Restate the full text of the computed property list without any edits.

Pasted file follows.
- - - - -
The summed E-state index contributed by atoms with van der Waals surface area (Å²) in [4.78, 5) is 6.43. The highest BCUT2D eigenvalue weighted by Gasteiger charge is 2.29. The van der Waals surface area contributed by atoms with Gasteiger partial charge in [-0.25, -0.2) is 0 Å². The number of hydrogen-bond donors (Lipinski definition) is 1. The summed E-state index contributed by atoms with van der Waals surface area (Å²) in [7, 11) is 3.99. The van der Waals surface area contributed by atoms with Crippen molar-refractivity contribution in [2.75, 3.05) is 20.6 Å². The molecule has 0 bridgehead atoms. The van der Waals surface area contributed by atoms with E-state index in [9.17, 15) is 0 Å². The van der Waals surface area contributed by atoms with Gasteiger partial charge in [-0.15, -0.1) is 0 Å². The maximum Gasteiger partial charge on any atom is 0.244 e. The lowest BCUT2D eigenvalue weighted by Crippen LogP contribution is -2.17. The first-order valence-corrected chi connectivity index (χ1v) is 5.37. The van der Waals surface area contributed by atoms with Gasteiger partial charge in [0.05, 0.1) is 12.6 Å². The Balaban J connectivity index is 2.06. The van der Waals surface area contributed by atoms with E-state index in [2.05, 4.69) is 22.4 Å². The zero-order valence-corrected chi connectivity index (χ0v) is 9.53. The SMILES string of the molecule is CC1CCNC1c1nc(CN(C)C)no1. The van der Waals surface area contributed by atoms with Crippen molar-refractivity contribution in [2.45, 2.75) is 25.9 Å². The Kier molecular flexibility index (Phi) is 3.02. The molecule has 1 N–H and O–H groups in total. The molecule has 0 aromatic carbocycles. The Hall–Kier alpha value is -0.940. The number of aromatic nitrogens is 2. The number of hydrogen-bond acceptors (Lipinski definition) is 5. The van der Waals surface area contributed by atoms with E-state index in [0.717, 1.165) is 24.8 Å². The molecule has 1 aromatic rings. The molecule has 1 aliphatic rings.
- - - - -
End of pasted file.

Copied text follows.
The summed E-state index contributed by atoms with van der Waals surface area (Å²) in [4.78, 5) is 6.43. The highest BCUT2D eigenvalue weighted by Gasteiger charge is 2.29. The van der Waals surface area contributed by atoms with Gasteiger partial charge in [-0.25, -0.2) is 0 Å². The number of hydrogen-bond donors (Lipinski definition) is 1. The summed E-state index contributed by atoms with van der Waals surface area (Å²) in [7, 11) is 3.99. The van der Waals surface area contributed by atoms with Crippen molar-refractivity contribution in [2.75, 3.05) is 20.6 Å². The molecule has 0 bridgehead atoms. The van der Waals surface area contributed by atoms with E-state index in [9.17, 15) is 0 Å². The van der Waals surface area contributed by atoms with Gasteiger partial charge in [-0.15, -0.1) is 0 Å². The maximum Gasteiger partial charge on any atom is 0.244 e. The lowest BCUT2D eigenvalue weighted by Crippen LogP contribution is -2.17. The first-order valence-corrected chi connectivity index (χ1v) is 5.37. The van der Waals surface area contributed by atoms with Gasteiger partial charge in [0.05, 0.1) is 12.6 Å². The Balaban J connectivity index is 2.06. The van der Waals surface area contributed by atoms with E-state index in [2.05, 4.69) is 22.4 Å². The zero-order valence-corrected chi connectivity index (χ0v) is 9.53. The SMILES string of the molecule is CC1CCNC1c1nc(CN(C)C)no1. The van der Waals surface area contributed by atoms with Crippen molar-refractivity contribution in [2.45, 2.75) is 25.9 Å². The Kier molecular flexibility index (Phi) is 3.02. The molecule has 1 N–H and O–H groups in total. The molecule has 0 aromatic carbocycles. The Hall–Kier alpha value is -0.940. The number of aromatic nitrogens is 2. The number of hydrogen-bond acceptors (Lipinski definition) is 5. The van der Waals surface area contributed by atoms with E-state index in [0.717, 1.165) is 24.8 Å². The molecule has 1 aromatic rings. The molecule has 1 aliphatic rings.